Fears for corporate bonds as dip threatens UK AAA rating
Managers warn that corporate bond markets look vulnerable as UK goes deeper into recession
Fund managers have warned that corporate bond markets look vulnerable, after the government admitted that the UK was in a deeper recession than even the most bearish economists had feared.
Several managers – including those who run bond funds –spoke out as the IMA said corporate bond funds had continued to dominate retail sales last month, netting £223m of inflows.
But official estimates suggested that the UK economy contracted by a shock 0.7 per cent in the second quarter of 2012, threatening the government’s ‘austerity’ programme and AAA rating.
If the UK loses its AAA rating, the country could lose its safe haven status with foreign investors and gilts could plummet. This may pull the rug out from under ultra-popular investment-grade corporate bonds – which tend to be priced in relation to gilts.
Following the credit crunch, liquidity in the corporate bond market has been poor, meaning prices can be volatile during periods of stress such as the euro crisis. The FSA recently sent a letter to corporate bond fund managers over the issue, while last week M&G Investments moved to limit inflows into its corporate bond funds following vast inflows.
Robin McDonald, co-manager of Cazenove’s multi-manager range, said if UK government bonds suffered price falls then “corporate bonds of any reasonable duration would indeed be vulnerable”.
“The higher quality the corporate bond, the more vulnerable it would be as there is no spread buffer,” he said.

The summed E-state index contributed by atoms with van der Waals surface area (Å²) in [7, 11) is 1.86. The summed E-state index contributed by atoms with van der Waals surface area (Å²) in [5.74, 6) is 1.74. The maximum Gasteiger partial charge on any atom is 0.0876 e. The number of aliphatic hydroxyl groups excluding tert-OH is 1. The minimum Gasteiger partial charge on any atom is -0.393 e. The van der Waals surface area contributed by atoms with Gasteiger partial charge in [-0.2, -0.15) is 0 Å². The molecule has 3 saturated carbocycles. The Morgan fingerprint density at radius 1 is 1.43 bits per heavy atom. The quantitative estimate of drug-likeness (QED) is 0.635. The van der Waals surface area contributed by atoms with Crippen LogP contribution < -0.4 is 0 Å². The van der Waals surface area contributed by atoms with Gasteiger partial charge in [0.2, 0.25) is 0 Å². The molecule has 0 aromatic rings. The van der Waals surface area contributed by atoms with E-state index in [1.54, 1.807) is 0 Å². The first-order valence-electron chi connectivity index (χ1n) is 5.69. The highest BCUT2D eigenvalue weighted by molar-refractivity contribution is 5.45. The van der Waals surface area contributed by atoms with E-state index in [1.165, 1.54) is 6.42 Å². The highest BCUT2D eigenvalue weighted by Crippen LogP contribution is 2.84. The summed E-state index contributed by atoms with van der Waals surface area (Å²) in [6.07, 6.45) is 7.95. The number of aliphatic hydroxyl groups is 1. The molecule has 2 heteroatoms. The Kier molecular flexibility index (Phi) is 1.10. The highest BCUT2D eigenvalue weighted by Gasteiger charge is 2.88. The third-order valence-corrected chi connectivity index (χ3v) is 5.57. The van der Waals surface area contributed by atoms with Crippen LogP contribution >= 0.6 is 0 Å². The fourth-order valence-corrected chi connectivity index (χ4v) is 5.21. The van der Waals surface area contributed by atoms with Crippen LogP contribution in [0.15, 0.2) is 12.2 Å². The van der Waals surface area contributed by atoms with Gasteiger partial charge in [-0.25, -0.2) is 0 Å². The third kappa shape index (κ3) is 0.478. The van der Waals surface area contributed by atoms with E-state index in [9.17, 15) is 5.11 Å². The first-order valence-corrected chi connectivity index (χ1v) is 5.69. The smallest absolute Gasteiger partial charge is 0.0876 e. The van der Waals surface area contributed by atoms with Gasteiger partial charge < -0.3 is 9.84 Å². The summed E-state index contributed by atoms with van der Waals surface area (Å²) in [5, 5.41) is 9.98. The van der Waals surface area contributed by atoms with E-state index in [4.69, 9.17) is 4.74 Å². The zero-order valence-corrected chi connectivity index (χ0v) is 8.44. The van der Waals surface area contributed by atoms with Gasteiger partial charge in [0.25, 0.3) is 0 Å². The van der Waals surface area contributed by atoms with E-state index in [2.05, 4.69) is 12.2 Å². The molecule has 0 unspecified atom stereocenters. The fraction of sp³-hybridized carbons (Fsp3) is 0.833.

The manager has removed all exposure to the highest-rated investment grade bonds – normally seen as the safest place to invest outside of governments –as the risks “far outweigh the potential returns”.
“What bonds we do own are lower-quality, and more sensitive to the behaviour of the economy or risk appetite than any direct movement of gilt yields in either direction,” he said.
Ignis Asset Management’s head of credit Chris Bowie said the corporate market could be vulnerable if the UK’s rating was cut sharply to single A – particularly the banks as “they have such a strong link to the government” following the bailouts of the past five years.
He warned that the corporate bond liquidity situation was “challenging” – to sell roughly £100m worth of bonds now takes several days or even weeks, he warned.
“That does give me cause for concern that if there is a big run on the asset class and lots of investors all want out, I think liquidity will become a larger issue.”
Phil Milburn, fixed income manager at Kames Capital, said government bond markets would continue to be supported by institutions such as banks, pensions funds and overseas central banks in the event of ratings downgrades.
But he said “if [government bonds] do sell off then sterling corporate bonds will sell off”.